56. Rosen PC, Lowe CH (1994) Highway mortality of snakes in the Sonoran Desert of southern Arizona. Biol Conserv 68:143–148CrossRefGoogle Scholar
  57. Row JR, Blouin-Demers G, Weatherhead PJ (2007) Demographic effects of road mortality in black ratsnakes (Elaphe obsoleta). Biol Conserv 137:117–124CrossRefGoogle Scholar
  58. Santos SM, Carvalho F, Mira A (2011) How long do the dead survive on the road? Carcass persistence probability and implications for road-kill monitoring surveys. PLoS ONE 6(9):e25383CrossRefGoogle Scholar
  59. Shepard DB, Dreslik MJ, Jellen BC, Phillips CA (2008) Reptile road mortality around an oasis in the Illinois Corn Desert with emphasis on the endangered Eastern Massasauga. Copeia 2008:350–359CrossRefGoogle Scholar
  60. Smith LL, Dodd CK Jr (2003) Wildlife mortality on highway US 441 across Paynes Prairie, Alachua County, Florida. Fla Sci 66:128–140Google Scholar
  61. Steen DA, Gibbs JP (2004) Effects of roads on the structure of freshwater turtle populations. Conserv Biol 18:1143–1148CrossRefGoogle Scholar
  62. Stephenson B (2001) The Algonquin-to-Adirondack conservation initiative: a key macro-landscape linkage in eastern North America. In: Harmon D (ed) Crossing boundaries in park management. The George Wright Society, Hancock, pp 303–310Google Scholar
  63. Stuart SN, Chanson JS, Cox NA, Young BE, Rodrigues ASL, Fischman DL, Waller RW (2004) Status and trends of amphibian declines and extinctions worldwide. Science 306(5702):1783–1786CrossRefGoogle Scholar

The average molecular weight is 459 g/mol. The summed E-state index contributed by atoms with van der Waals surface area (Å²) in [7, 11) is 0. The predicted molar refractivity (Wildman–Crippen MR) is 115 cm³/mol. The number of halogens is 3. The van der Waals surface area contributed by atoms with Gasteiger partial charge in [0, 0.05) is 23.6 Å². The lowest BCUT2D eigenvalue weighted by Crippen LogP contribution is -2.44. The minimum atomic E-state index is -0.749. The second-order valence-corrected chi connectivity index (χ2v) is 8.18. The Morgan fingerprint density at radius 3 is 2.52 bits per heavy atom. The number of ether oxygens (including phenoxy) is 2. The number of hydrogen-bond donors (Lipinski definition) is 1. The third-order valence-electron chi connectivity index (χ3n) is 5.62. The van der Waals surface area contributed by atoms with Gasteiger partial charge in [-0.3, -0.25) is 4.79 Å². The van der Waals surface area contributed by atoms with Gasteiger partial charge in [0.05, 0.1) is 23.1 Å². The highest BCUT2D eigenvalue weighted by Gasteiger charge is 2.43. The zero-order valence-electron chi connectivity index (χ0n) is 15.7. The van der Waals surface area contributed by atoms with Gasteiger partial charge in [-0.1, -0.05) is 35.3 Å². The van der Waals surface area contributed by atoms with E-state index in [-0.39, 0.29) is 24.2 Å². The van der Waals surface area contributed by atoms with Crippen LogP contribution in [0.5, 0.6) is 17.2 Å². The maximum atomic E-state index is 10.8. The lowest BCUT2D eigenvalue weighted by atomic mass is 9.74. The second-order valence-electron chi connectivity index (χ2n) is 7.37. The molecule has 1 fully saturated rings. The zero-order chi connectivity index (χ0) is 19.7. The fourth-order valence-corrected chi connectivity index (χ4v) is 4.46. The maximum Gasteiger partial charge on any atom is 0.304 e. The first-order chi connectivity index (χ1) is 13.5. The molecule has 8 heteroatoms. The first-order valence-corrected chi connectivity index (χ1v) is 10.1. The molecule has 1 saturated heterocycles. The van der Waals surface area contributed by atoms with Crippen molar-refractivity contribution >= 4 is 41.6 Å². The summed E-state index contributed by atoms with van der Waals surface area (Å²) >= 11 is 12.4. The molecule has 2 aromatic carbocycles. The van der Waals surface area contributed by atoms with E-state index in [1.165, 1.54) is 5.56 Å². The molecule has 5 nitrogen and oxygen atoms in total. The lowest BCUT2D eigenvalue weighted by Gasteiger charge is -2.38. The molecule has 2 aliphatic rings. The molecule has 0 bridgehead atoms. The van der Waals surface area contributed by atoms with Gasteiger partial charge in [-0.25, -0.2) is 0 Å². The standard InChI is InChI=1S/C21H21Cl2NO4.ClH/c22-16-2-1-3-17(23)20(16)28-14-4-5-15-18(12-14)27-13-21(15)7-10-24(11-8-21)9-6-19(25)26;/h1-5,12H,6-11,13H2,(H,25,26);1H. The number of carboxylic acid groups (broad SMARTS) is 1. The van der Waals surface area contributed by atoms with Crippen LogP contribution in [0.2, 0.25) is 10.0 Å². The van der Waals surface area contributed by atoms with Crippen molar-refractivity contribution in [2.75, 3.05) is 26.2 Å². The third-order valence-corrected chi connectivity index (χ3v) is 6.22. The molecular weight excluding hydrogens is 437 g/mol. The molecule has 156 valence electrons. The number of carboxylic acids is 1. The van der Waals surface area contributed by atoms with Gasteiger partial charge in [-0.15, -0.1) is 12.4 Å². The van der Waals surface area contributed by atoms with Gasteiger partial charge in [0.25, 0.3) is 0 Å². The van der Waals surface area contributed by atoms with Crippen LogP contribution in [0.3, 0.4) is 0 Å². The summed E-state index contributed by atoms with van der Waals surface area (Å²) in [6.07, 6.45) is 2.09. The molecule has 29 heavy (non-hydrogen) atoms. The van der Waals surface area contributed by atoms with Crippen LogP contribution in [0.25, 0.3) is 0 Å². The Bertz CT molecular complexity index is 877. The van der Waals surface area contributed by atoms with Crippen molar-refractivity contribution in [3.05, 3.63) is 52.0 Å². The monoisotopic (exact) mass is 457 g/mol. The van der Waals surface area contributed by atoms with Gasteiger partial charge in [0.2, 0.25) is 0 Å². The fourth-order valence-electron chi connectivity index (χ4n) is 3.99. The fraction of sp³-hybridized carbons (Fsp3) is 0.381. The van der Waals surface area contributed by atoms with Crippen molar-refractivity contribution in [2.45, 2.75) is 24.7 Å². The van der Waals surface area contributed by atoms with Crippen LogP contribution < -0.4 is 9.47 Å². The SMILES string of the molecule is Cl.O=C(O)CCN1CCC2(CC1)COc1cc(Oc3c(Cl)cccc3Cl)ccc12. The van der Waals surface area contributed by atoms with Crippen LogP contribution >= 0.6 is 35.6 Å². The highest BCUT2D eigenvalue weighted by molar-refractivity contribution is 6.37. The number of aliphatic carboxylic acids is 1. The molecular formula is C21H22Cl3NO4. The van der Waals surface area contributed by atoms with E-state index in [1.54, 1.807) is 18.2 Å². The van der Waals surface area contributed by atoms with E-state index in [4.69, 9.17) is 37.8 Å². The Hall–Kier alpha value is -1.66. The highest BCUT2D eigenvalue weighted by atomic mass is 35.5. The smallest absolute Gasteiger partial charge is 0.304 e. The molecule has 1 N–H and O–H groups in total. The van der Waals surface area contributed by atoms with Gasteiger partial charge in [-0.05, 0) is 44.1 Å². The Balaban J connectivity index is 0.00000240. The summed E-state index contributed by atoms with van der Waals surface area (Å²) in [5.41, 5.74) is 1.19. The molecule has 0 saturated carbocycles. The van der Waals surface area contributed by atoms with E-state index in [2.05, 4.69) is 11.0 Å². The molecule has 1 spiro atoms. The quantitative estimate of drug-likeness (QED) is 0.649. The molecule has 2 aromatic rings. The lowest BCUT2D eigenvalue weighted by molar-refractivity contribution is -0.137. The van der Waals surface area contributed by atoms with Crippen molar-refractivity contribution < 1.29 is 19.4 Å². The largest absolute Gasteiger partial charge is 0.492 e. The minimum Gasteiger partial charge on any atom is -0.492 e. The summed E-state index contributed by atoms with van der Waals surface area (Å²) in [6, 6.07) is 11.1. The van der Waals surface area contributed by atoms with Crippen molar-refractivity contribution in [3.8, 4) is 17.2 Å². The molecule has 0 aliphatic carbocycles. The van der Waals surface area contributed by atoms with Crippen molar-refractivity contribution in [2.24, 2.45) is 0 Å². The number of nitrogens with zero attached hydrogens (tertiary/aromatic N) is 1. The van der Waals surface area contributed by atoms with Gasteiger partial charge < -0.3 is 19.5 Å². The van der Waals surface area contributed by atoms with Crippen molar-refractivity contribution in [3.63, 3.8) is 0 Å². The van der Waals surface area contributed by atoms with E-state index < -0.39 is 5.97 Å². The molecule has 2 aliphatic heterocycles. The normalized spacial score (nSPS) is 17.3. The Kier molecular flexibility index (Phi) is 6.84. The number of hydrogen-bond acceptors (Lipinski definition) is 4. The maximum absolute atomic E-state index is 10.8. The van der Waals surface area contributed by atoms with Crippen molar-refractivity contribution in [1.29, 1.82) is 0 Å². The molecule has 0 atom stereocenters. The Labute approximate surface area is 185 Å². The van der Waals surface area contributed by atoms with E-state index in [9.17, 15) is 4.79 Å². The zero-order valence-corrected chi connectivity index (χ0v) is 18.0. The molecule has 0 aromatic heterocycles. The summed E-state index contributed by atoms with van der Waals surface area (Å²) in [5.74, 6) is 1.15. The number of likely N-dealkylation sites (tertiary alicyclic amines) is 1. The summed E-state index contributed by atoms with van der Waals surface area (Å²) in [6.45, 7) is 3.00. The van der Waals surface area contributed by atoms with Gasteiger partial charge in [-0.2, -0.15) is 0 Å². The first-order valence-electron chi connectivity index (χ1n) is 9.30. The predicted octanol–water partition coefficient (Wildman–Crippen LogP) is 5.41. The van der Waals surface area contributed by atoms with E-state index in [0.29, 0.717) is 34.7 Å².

64. Trombulak SC, Frissell CA (2000) Review of ecological effects of roads on terrestrial and aquatic communities. Conserv Biol 14:18–30CrossRefGoogle Scholar
  65. United Nations Educational, Scientific and Cultural Organization (UNESCO) (2010) Biosphere Reserve Information, Frontenac Arch. http://www.unesco.org/madbdb/br/brdir/directory/biores.asp?mode=all&code=CAN+12
  66. van der Grift EA, van der Ree R, Fahrig L, Findlay S, Houlahan J, Jaeger JAG, Klar N, Madrinan LF, Olson F (2013) Evaluating the effectiveness of road mitigation measures. Biodivers Conserv 22:425–448CrossRefGoogle Scholar
  67. van der Ree R, Jaeger JAG, van der Grift EA, Clevenger AP (2011) Effects of roads and traffic on wildlife populations and landscape function: road ecology is moving towards larger scales. Ecol Soc 16(1):48. http://www.ecologyandsociety.org/vol16/iss1/art48/
  68. Williams BK, Brown ED (2014) Adaptive management: from more talk to real action. Environ Manag 53:465–479CrossRefGoogle Scholar

Copyright information

© Springer Science+Business Media New York 2015

Authors and Affiliations

  • Evelyn Garrah
    • 1
  • Ryan K. Danby
    • 1
  • Ewen Eberhardt
    • 2
    • 3
  • Glenn M. Cunnington
    • 4
  • Scott Mitchell
    • 3
  1. 1.School of Environmental StudiesQueen’s UniversityKingstonCanada
  2. 2.Canadian Wildlife Service, Environment CanadaGatineauCanada
  3. 3.Geomatics and Landscape Ecology Research Laboratory and Department of Geography & Environmental StudiesCarleton UniversityOttawaCanada
  4. 4.Geomatics and Landscape Ecology Research Laboratory and Department of BiologyCarleton UniversityOttawaCanada

Personalised recommendations